Specialized FSR XC Comp £999.99

Thoroughbred trail workhorse

BikeRadar score 4/5

Specialized’s Stumpjumper FSR was one of the very first full-suss trail bikes, with a design heritage that dates back to the early '90s. Brought bang up-to-date with an elegant frame design, 120mm of rear wheel travel and a good-looking spec list, it’s a strong contender in its class.

Ride & handling: All-round excellence is within grasp with a bit of shock tweaking

Specialized know how important the FSR range is to their reputation. The design has matured and evolved over so many generations, it’s a tribute to the engineering team that the current incarnation remains so true to its roots of all-round excellence.

Surprisingly relaxed angles hint at handling that’s biased towards higher speeds, but this isn’t the case. The Specialized feels equally at home plodding up a steep, rooty climb at walking pace or carving turns on a high speed singletrack descent, with weight distribution that’s perfectly ‘planted’ and benign steering that does what you ask of it.

You can’t always have everything at this price, though. With no compression damping on the X-Fusion rear shock, it’s important to take the time to fine-tune the FSR XC Comp’s rear shock pressure to suit your weight and riding style.

The FSR system is naturally active, so a shock set up with too much sag can easily provoke a soggy, wallowy ride feel. The best bet is to pump it up fairly firmly and keep power delivery smooth, allowing the rear end to remain supple and active over everything in its path without getting bogged down.

RockShox’s budget Tora SL coil fork will keep pace with the rear end bump-for-bump until the point where the hits are square-edged and rapid-fire, at which point a hint of bushing looseness betrays its budget build. Not ideal, but not a deal-breaker.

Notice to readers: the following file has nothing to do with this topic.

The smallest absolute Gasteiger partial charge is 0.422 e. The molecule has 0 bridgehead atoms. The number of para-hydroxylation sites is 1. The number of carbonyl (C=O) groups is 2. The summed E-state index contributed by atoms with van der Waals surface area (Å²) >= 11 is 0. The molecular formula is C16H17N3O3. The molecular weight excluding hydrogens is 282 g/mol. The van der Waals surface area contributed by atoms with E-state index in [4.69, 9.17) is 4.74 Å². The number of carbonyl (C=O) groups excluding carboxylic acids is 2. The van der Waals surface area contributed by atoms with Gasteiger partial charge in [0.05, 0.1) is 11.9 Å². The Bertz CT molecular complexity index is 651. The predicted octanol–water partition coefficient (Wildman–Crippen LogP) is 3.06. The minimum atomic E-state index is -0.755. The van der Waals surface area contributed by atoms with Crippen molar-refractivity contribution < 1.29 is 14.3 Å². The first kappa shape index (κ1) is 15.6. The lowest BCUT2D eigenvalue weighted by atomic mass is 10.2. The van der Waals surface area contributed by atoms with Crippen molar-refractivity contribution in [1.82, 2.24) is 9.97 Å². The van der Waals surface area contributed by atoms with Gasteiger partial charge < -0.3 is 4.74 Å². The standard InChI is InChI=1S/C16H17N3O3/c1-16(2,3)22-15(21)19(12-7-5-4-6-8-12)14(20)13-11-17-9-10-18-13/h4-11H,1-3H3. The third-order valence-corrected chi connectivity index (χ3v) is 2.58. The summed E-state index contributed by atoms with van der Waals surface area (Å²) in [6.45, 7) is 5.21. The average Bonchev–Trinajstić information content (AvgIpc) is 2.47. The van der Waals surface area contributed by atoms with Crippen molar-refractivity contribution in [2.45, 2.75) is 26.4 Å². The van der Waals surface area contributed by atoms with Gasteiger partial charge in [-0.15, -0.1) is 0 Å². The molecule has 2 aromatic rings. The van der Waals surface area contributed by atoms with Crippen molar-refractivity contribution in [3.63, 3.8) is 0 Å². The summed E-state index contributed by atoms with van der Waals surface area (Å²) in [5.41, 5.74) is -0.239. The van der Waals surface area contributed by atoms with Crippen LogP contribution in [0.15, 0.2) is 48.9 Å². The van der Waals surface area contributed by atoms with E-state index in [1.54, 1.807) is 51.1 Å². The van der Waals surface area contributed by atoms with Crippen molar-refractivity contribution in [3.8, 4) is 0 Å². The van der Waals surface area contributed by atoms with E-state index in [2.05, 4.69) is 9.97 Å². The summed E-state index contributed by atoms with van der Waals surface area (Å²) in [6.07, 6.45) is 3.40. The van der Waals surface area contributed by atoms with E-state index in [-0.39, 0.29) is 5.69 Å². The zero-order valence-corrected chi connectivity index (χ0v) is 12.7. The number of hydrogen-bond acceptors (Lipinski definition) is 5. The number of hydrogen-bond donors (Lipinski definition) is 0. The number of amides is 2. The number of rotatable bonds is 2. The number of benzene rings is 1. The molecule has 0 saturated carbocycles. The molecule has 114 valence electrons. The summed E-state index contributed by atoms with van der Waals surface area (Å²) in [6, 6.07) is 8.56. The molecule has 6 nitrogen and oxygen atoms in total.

A better fork would improve the FSR XC Comp – it’s a shame Specialized couldn’t find room in the budget for a decent air unit. Still, it’s a worthy classic, and well worth considering.

Frame: Sublime looks combined with fastidious attention to detail

The fact that the FSR chassis is so easy on the eye is no accident. Specialized take the aesthetics of their bikes extremely seriously, with an entire department devoted to everything from decal design and paint finishes to finessing tube curvature.

It’s not unknown for design tweaks to go backwards and forwards between design and engineering teams until everyone’s happy with both form and function. In the case of the FSR XC Comp, this fastidious attention to detail has resulted in effortlessly elegant lines that flow uninterrupted from the head tube to the rear dropouts.

The bike’s attention to detail is thorough, from secure bolt-on cable guides under the down tube to a custom rubber chainstay protector. Standover height has been reduced for '09, while a longer seat tube also makes it easier to drop the saddle out of the way on steep chutes. Even the shock rocker linkage is new, with an impressively minimalist design that belies the almost 5in of rear wheel travel on offer.

About the only thing that hasn’t changed is the heavily patented Horst link, just ahead of the rear dropouts. It’s as effective at isolating pedalling and brake forces as it was a decade-and-a-half ago.

Equipment: All good stuff, but we'd prefer an air-sprung fork

A custom-tuned X-Fusion air shock makes the bouncy bits at the rear work, while RockShox’s Tora SL fork keeps the front wheel planted and pointed in the right direction.

Coil forks at this price don’t always live up to expectations, but our test sample had very good low to medium speed performance and just a trace of bushing looseness on square-edged hits.

The rear shock’s rebound adjustment lever is a neater solution than the more common dial setup, and also serves as an on-the-fly lockout.

Specialized’s vast buying power gives them huge clout with their suppliers. It shows in the way that almost every single one of the FSR XC Comp’s components has been tweaked by Specialized’s designers, from the wheelset to the excellent seatpost and saddle.

It’s all good stuff, though we’re less keen on the easily rounded and corrosion-prone red anodised aluminium spoke nipples.

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